Posts tagged: sentiment

Trust Behavior: The Essential Foundation of Securities Markets

H/T to Simoleon Sense:

Here’s the most important lesson from this paper (via ssrn):

“This suggests another fundamental difference between rational expectations investors and trusting investors. Where the former look to “the shadow of the future,” the latter care about “the shadow of the past.” Put differently, a rational expectations investor expects others to exploit her whenever possible. Accordingly she will always be forward-looking, trying, just as a chess player might, to anticipate other players’ opportunistic future moves. In contrast, trusting investors look to the past. If someone or something has always behaved in a particular way in the past, trusting investors assume that that person or thing will continue to behave similarly in the future, without worrying too much about understanding what drives the behavior in question.”

Click Here To Learn About The Role Of Trust In Securities Markets

Abstract (Via SSRN)
Evidence is accumulating that in making investment decisions, many investors do not employ a ‘rational expectations’ approach in which they anticipate others’ future behavior by analyzing their incentives and constraints. Rather, many investors rely on trust. Indeed, trust may be essential to a well-developed securities market. A growing empirical literature investigates why and when people trust, and this literature offers several useful lessons. In particular, most people seem surprisingly willing to trust other people, and even institutions like ‘the market,’ in novel situations. Trust behavior, however, is subject to history effects. When trust is not met by trustworthiness but instead is abused, trust tends to disappear. These lessons carry significant implications for our understanding of modern securities markets.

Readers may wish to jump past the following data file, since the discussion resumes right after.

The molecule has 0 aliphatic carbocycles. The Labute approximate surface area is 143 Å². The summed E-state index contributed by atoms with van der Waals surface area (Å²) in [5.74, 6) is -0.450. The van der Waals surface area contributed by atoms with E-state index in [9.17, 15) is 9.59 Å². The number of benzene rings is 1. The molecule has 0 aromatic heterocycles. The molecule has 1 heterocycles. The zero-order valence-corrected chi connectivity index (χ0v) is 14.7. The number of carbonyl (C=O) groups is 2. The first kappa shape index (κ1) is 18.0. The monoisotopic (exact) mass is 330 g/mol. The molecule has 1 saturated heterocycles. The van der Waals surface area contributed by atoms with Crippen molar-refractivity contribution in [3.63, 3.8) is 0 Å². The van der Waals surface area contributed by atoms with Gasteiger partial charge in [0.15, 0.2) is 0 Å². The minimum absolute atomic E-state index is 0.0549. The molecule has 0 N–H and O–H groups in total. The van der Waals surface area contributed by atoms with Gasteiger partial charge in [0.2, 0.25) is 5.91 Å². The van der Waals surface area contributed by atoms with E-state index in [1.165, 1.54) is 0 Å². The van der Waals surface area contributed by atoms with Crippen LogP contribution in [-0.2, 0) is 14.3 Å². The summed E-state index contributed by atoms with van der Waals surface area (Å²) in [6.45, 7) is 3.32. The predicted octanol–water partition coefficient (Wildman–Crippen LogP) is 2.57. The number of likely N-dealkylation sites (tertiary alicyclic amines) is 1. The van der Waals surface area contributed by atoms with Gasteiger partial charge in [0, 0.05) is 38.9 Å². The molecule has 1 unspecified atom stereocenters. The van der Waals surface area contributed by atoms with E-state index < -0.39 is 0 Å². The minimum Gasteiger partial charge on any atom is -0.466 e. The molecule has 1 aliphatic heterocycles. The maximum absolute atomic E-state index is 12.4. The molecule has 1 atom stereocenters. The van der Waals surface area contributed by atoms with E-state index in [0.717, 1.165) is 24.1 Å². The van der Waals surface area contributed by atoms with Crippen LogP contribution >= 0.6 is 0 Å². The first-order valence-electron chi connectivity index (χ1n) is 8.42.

Great Introduction (Via SSRN)

Burt Ross graduated from Harvard University in 1965. After working several years as a stockbroker, he ran for and was elected mayor of Fort Lee, New Jersey. Then Ross turned to commercial real estate. In 2003, he decided to sell some of his buildings and invest the proceeds, which amounted to more than five million dollars. Ross thought he was prepared for retirement. At least, he thought he was prepared until December 11, 2008, when he learned that his nest egg–which he had invested almost entirely in funds managed by the now-infamous Ponzi schemer Bernard Madoff– was gone. (Pulliam, 2008)

Read the Paper Here

Wall Street’s Math Wizards Forgot a Few Variables

From the NYT:

IN the aftermath of the great meltdown of 2008, Wall Street’s quants have been cast as the financial engineers of profit-driven innovation run amok. They, after all, invented the exotic securities that proved so troublesome.

But the real failure, according to finance experts and economists, was in the quants’ mathematical models of risk that suggested the arcane stuff was safe.

The risk models proved myopic, they say, because they were too simple-minded. They focused mainly on figures like the expected returns and the default risk of financial instruments. What they didn’t sufficiently take into account was human behavior, specifically the potential for widespread panic. When lots of investors got too scared to buy or sell, markets seized up and the models failed.